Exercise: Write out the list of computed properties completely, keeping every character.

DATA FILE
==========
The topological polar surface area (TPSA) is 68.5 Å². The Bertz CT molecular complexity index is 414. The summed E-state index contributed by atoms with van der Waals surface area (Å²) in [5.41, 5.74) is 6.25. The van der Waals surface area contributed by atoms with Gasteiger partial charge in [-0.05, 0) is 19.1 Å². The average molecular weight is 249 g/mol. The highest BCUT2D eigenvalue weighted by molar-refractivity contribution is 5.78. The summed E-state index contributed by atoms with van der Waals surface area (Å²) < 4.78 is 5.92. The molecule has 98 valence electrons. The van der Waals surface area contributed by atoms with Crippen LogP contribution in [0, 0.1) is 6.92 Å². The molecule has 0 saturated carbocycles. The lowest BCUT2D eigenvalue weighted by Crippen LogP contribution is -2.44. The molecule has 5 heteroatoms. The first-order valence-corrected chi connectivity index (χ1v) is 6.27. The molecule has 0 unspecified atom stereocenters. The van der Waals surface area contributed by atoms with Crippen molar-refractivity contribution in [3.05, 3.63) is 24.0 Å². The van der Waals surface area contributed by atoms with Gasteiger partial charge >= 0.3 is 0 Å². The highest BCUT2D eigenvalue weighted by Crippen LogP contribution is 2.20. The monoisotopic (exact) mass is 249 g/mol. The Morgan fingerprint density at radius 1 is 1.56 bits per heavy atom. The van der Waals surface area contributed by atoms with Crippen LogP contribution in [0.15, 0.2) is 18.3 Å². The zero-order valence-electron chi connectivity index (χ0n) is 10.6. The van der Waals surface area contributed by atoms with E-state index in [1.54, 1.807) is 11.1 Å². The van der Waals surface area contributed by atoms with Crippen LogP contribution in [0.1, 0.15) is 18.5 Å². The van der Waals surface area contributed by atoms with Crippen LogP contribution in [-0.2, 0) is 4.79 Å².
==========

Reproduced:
The topological polar surface area (TPSA) is 68.5 Å². The Bertz CT molecular complexity index is 414. The summed E-state index contributed by atoms with van der Waals surface area (Å²) in [5.41, 5.74) is 6.25. The van der Waals surface area contributed by atoms with Gasteiger partial charge in [-0.05, 0) is 19.1 Å². The average molecular weight is 249 g/mol. The highest BCUT2D eigenvalue weighted by molar-refractivity contribution is 5.78. The summed E-state index contributed by atoms with van der Waals surface area (Å²) < 4.78 is 5.92. The molecule has 98 valence electrons. The van der Waals surface area contributed by atoms with Crippen LogP contribution in [0, 0.1) is 6.92 Å². The molecule has 0 saturated carbocycles. The lowest BCUT2D eigenvalue weighted by Crippen LogP contribution is -2.44. The molecule has 5 heteroatoms. The first-order valence-corrected chi connectivity index (χ1v) is 6.27. The molecule has 0 unspecified atom stereocenters. The van der Waals surface area contributed by atoms with Crippen molar-refractivity contribution in [3.05, 3.63) is 24.0 Å². The van der Waals surface area contributed by atoms with Gasteiger partial charge >= 0.3 is 0 Å². The highest BCUT2D eigenvalue weighted by Crippen LogP contribution is 2.20. The monoisotopic (exact) mass is 249 g/mol. The Morgan fingerprint density at radius 1 is 1.56 bits per heavy atom. The van der Waals surface area contributed by atoms with Crippen LogP contribution in [0.15, 0.2) is 18.3 Å². The zero-order valence-electron chi connectivity index (χ0n) is 10.6. The van der Waals surface area contributed by atoms with E-state index in [1.54, 1.807) is 11.1 Å². The van der Waals surface area contributed by atoms with Crippen LogP contribution in [0.1, 0.15) is 18.5 Å². The van der Waals surface area contributed by atoms with Crippen LogP contribution in [-0.2, 0) is 4.79 Å².